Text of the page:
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Do Florida Gators fans have a rooting interest in Super Bowl 47?

With Deonte Thompson and Ray McDonald on Super Bowl rosters, Florida fans have reason to cheer, even if the game's boring.

Kirby Lee-USA TODAY Sports

Sunday Brunch is a new Alligator Army feature: A longer read for Sunday morning that may or may not have to do specifically with Florida, but will go well with waffles and coffee. Today, we tackle Super Bowl 47, and the question of whom Florida fans will be rooting for.

FlaGators: Looking through the rosters of this years Super Bowl participants, it's clear that the Baltimore Ravens and San Francisco 49ers are even (or, at the very least, very close) on a couple of things. Sure, the teams differ on some of their respective philosophies, as the Ravens are built on defense and a surprisingly effective offense, but the 49ers can say virtually the same thing, especially since they changed quarterbacks in the middle of the season.

I guess the major difference is the style of offense. The 49ers taking a page out of the Washington Redskins' playbook and using the pistol and the Ravens have a "three yards and a cloud of dust" sort of offense. But the Ravens can pass the ball effectively too, so there is that.

Another similarity that is noticeable when looking at the rosters is the amount of former Florida Gators that are members of the team. The 49ers and Ravens each have only one former Gator on their respective roster. Sounds exciting, doesn't it?

The 49ers have Ray McDonald and Ravens have Deonte Thompson. Even more exciting, right? Ahh, the sarcasm. Now, depending on who you like more as a player in the Orange and Blue, that could sway your opinion one way or another. Right?

Didn't think so.

I'll lean toward McDonald and the 49ers because I was more of a McDonald fan while he was at Florida than a Thompson fan. But at the same time, I rarely care about former Gator athletes once they leave Gainesville, other than to wish them well ... unless of course they play for my Cleveland Indians, Boston Celtics or Washington Redskins.

(I will admit I'm kind of tired of seeing former Gators on the Indians (Matt LaPorta, sigh) and the Redskins (Steve Spurrier and Danny Wuerffel, among others). They never seem to fare well at all. Which is part of the many reasons why I don't seem to care once they leave Gainesville. I mean, I care, but like I said, I wish them well ... but just not on my teams, not now)

But back to the this year's Super Bowl. Does it matter, when it comes to Gators fans, who wins? Not at all. One player on each team doesn't create a rooting interest. I'm an NFC guy (see: Redskins) so I'll lean toward rooting for the 49ers, but I really don't care who wins.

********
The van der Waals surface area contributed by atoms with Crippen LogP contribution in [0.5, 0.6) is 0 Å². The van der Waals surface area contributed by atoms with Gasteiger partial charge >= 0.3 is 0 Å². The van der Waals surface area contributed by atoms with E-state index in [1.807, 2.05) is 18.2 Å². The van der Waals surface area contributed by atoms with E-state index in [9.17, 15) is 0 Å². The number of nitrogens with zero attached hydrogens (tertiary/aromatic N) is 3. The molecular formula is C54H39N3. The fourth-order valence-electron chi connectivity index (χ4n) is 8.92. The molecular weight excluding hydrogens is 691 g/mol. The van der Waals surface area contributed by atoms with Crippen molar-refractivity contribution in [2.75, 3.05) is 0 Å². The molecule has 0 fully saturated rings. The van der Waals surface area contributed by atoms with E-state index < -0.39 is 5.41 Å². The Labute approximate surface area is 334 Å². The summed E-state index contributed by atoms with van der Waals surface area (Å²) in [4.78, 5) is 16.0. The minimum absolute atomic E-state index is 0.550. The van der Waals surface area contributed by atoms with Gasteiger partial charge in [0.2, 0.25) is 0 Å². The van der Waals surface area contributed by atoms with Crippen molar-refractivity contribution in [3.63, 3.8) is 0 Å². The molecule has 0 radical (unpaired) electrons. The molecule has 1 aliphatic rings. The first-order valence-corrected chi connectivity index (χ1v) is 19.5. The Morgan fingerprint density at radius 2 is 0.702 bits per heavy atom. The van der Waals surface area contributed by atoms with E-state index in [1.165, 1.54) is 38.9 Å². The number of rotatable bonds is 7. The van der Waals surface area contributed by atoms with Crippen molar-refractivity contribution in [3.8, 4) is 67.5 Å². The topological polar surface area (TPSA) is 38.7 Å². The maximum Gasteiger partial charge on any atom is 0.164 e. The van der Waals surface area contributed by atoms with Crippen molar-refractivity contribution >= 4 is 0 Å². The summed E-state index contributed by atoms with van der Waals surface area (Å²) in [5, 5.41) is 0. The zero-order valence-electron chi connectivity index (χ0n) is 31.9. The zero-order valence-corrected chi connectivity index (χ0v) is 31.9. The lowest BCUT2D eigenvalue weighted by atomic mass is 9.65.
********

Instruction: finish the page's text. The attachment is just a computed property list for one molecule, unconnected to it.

Do you?


Andy: There's no really good reason for Gator Nation to pick one side or the other in this Super Bowl: Ray McDonald's been an NFL player for much longer than he was a Gator at this point, and Deonte Thompson wasn't especially beloved in Gainesville and isn't especially valuable to the Ravens.

But even if that's a wash, Florida fans should watch the Super Bowl closely and carefully, and watch the Niners' offense in particular. It's probably the future of football — and Florida's better-suited to bring that future to the SEC than any other team right now.

The 49ers' attack is predicated on the pistol, sure, and on Colin Kaepernick being a freakish athlete, but it's "multiple" in nature, and part of what Brent Pease was doing with the Gators in 2012 was building the foundation of a "multiple" offense. Pease was and will remain somewhat constricted by Will Muschamp's desire to make sure his offense doesn't shoot his defense in the foot, but the Gators won games by pounding ahead with a running back (LSU, Florida State), deploying a lethal read option (Vanderbilt), and smart red zone play-calling (South Carolina).

While the Niners have the absolute best trigger man for the pistol in Kaepernick — no quarterback has played in it longer or better than he has, or has the combination of speed and arm strength that he possesses — Jeff Driskel's not exactly an underwhelming athlete, and seemed pistol-ready in 2012. Like Kaepernick, Driskel's best asset as a runner is probably his acceleration, which was repeatedly surprising in 2012: Driskel would take off around a corner, and, suddenly, he'd be eight yards downfield. I don't think Driskel's top-end speed quite matches Kaepernick's, but in the SEC, it might be comparable, relatively speaking.

Kaepernick's also a hard thrower, much like the always-rifling Driskel, who needs to work on his touch. Kaepernick, however, is excellent at zipping the ball into small windows, something Driskel needs to work on.

Beyond the Kaepernick-Driskel comparison, the reason the Niners' offense works so well is its offensive line opening up holes for runners. Florida's line was good to great at that in 2012, but it should be getting much better in 2013 and beyond, with an influx of new talent and another season of strength training from Jeff Dillman helping build a squad of road-graders. And Matt Jones, Kelvin Taylor, and Adam Lane can be a low-rent version of Frank Gore, Kendall Hunter, and LaMichael James.

I'm likely going to write more about what the Gators can learn from the Niners — who I think will win, because I've thought the NFC was better than the AFC all year — but it's worth watching them this Sunday to see if we see any similarities or things we want to steal.